Though the BSE Sensex is down 20 per cent since its peak in January 2008, more than half of the 30 companies that are a part of the index have given a positive return in the range of three to 192 per cent. The average return of the 16 outperformers in the Sensex is 75 per cent, against the average fall of 38 per cent for the remaining stocks. What’s more? If experts are to be believed, the trend is unlikely to change, given the present environment, locally as well as globally. The year ahead, thus, will remain a stock pickers’ market. Among the Sensex stocks that experts believe will outperform include Hindustan Unilever, Tata Consultancy Services (TCS), Reliance Industries, Bajaj Auto and ITC.
Choose your stocks well
Despite the heavy correction in the Sensex and broader concerns over markets, 16 of the 30 stocks in the index have delivered astonishing returns. This clearly indicates the stock specific approach has worked well, a trend that experts believe will continue.
“Choose your stocks well. Look for individual stock opportunities, as it is going to be a stock-specific market,” says Rajen Shah, chief investment officer at Angel Broking. Within the Sensex, Shah would want to put money in Reliance Industries, given the stock’s underperformance and a contrarian call. He says the company has bought 30 million shares under the buyback programme at around Rs 700 apiece, which is more than enough to speak about the management’s confidence.
|SENSEX: GAINERS & LOSERS
|Share price in Rs
|Sensex had scaled to a high on January 10, 2008
Data compiled by BS Research Bureau
A reason most analysts favour the stock-specific approach is they believe markets are going to remain in a range. For instance, since July 2009, the Nifty has ranged 4,500-6,300 but is still hovering around 5,000 levels. The range-bound trend is expected to continue for some more time before clarity emerges, in terms of improvement in domestic economic fundamentals and the global situation. Experts say upsides are capped because of prevailing risks and the downside is protected due to valuations, which turn compelling and have led to buying at lower levels.
“The range-bound market is irritating the investors and will continue to irritate. There is no point focusing only on the index. Investors need to be stock-specific in this market because it is only the 15-20 stocks which have been able to outperform the broader markets,” says A K Prabhakar, senior vice-president, equity research, Anand Rathi Financial Services.
Prabhakar intends to play stocks linked with rural growth, as he believes the recent increase in the minimum support price for various crops and expectations of a better monsoon could help some of these companies like Hindustan Unilever and Bajaj Auto. In fact, Hindustan Unilever has already reported strong advance tax numbers. In the case of Bajaj Auto, which also derives a reasonable amount of revenue from export markets, Prabhakar believes the company could benefit as a result of a weaker rupee. And, for the same reasons (weak rupee), TCS should also continue to do well, reflected in the company management’s confidence regarding growth.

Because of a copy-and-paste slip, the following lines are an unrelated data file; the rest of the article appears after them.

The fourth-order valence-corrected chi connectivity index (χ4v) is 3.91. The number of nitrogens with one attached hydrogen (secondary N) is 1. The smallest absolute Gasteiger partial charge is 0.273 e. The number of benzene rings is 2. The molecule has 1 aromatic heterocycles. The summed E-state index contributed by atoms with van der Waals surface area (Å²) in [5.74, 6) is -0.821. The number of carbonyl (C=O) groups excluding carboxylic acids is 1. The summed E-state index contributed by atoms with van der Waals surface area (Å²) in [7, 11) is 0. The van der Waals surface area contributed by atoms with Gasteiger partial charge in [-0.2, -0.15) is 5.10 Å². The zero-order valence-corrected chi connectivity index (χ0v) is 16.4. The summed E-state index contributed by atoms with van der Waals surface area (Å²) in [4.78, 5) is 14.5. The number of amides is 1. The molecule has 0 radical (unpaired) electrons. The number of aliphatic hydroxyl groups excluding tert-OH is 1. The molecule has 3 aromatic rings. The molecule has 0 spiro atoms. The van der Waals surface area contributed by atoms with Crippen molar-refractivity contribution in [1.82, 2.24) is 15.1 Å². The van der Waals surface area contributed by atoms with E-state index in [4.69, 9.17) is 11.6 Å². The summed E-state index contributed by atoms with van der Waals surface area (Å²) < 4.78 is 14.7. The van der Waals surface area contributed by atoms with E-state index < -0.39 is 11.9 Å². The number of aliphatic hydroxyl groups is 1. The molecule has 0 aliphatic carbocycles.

Bias for defensives to continue
After 2010, in the light of global issues and deteriorating domestic economic fundamentals, most money managers had titled their portfolios in favour of defensives. This is also a reason that defensives, as a theme, has worked wonderfully for investors. Even after the correction in the Sensex, companies like Hero MotoCorp, Sun Pharma, TCS, Hindustan Unilever, ITC and Dr Reddy’s have delivered strong returns.
“I think, it is only after the major correction we could see investors moving from defensives to aggressive or high-beta sectors and stocks,” says Prabhakar. Until then, most experts are of the view that the bias for defensive stocks will continue, as markets will wait for clear signals regarding a cut in interest rates and improvement in economic environment. Typically, when the market risk is low, high-beta stocks tend to perform well. A beta of one indicates a particular stock would move in equal proportion to the market/index. A high-beta stock usually moves by a larger margin (either ways) as compared to the market.
Interest rate-sensitive sectors, which are linked to the investment cycle, and metals are among the potential high-beta themes. In 2009, the Sensex corrected to around 8,000 levels and rebounded to around 21,000 by November 2010, an increase of 162 per cent. The biggest gainers were rate-sensitive stocks like Tata Motors, Bajaj Auto, M&M, ICICI Bank, and some of the metal counters like Tata Steel and Hindalco. In contrast to this, stocks like Cipla, Hindustan Unilever, Bharti Airtel, NTPC and ITC were among the least gainers.